When you’re the CEO of a company, you have the final say.

If subordinates are pushing a different view, they either get with the program or they’re gone.

Donald Trump, long accustomed to running his own real estate empire, has taken a similar approach as the government’s chief executive. When he grew dissatisfied with Jeff Sessions, Jim Mattis, Rex Tillerson, John Kelly, John Bolton and many others, they were shown the door (and in some cases rushed to go through it.)

But there are two areas where it is problematic for a president to take a my-way-or-the-highway approach: science and law enforcement.

The latest media uproar over Trump--there seems to be at least one a day--was triggered by the way he contradicted the head of the CDC. And that led to growing criticism that the president has politicized the handling of the coronavirus and the search for a vaccine.


After all, Trump has repeatedly criticized Anthony Fauci, who was eased off center stage, and top HHS spokesman Michael Caputo, who just took a leave after a bizarre Facebook rant, was changing, delaying and killing the CDC’s virus advice to government agencies. And there were dustups over his promotion of hydroxychloroquine, his mention of disinfectant and his continued staging of indoor rallies.

It seemed routine when CDC chief Robert Redfield told a Senate panel that even if a vaccine is produced by November or December, it will take a while to distribute it:

“If you are asking me when is it going to be generally available to the American public so we can begin to take advantage of vaccine to get back to our regular life, I think we are probably looking at third — late second quarter, third quarter 2021.”

The doctor also said that face masks are “more guaranteed to protect me against Covid than when I take a Covid vaccine.”

At his Wednesday presser, Trump said Redfield was, well, wrong. “I think he made a mistake when he said that,” the president said. “It’s just incorrect information.” He said Redfield must have misunderstood the question and that a vaccine would go “to the general public immediately.”

Redfield also made a “mistake,” Trump said, in arguing that masks are more effective than a vaccine (which the doctor said doesn’t have a 100 success rate).

Trump later called Redfield, who stood by his testimony on Twitter, and a CDC statement tried to smooth things over without retracting what the agency director said.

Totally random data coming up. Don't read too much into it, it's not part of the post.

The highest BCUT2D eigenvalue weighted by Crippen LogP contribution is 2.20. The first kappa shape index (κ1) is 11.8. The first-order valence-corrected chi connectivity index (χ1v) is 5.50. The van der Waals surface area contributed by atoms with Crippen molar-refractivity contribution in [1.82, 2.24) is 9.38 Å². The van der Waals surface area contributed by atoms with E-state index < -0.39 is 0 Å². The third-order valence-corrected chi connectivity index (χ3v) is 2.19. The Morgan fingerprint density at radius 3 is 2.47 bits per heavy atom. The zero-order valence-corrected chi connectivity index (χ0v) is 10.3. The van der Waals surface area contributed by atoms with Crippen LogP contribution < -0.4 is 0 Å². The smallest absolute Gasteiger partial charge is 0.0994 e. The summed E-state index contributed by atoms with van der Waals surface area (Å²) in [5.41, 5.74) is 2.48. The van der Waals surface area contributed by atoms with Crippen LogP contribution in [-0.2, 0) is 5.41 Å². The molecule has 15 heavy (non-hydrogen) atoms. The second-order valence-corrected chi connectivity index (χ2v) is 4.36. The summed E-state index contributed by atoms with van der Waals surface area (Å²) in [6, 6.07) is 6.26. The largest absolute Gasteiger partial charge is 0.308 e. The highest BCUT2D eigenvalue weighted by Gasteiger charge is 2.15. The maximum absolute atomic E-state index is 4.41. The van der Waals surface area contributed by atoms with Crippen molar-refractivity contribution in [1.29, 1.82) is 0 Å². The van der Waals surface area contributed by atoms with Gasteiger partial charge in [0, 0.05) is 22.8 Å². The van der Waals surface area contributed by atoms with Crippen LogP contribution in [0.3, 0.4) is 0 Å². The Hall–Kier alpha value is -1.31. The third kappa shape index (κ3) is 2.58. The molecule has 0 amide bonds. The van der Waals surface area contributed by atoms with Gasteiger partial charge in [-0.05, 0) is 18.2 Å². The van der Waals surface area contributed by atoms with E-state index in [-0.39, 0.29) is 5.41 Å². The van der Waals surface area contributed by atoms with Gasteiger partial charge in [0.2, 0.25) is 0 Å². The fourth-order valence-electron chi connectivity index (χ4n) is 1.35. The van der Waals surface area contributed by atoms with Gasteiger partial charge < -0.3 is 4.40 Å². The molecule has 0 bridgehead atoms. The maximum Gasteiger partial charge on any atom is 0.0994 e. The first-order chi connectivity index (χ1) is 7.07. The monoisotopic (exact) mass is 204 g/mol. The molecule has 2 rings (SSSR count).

For the president to be openly feuding with the Centers for Disease Control offers ammunition to those who believe he wants to bend science to his political agenda. The same issue arose when Trump was briefed on the California wildfires and insisted that forest management, not climate change, was to blame for their growing destructiveness.

Trump has repeatedly been accused of painting an unduly rosy picture of the virus, which was exacerbated by his admission in the Bob Woodward book that he had downplayed the virus. That question surfaced during an ABC town hall, when Trump told George Stephanopoulos that he had actually been “up-playing” the virus with the actions he took.


The other arena in which presidents are not supposed to interfere is criminal justice. Yet Trump has repeatedly demanded investigations of Obama administration officials, denounced the Michael Flynn prosecution and commuted the sentence of longtime friend Roger Stone (which of course he has the constitutional right to do).

William Barr, who has been accused of politically aiding his boss--he intervened to drop the Flynn case and reduce a sentencing recommendation for Stone--defended his tenure in a provocative speech to Hillsdale College.

Barr said he had every right to overrule career prosecutors, who he charged too often engage in “headhunting” by going after big names.

“Letting the most junior members set the agenda might be a good philosophy for a Montessori preschool,” Barr said. “But it is no way to run a federal agency...

“Now you have to call your adversary a criminal. And instead of beating them politically, you try to put them in jail. So we're becoming sort of like an Eastern European country where if you're not in power, you're in jail or you're a member of the press.”

He’s right--the criminalization of politics is indeed troubling--but critics of Trump and Barr have accused them of doing just that.

With the virus having claimed nearly 200,000 American lives, the president is essentially betting his campaign on the idea that more voters will believe him than the likes of Redfield and Fauci. But this devastating virus, as we have seen, pays no attention to politics.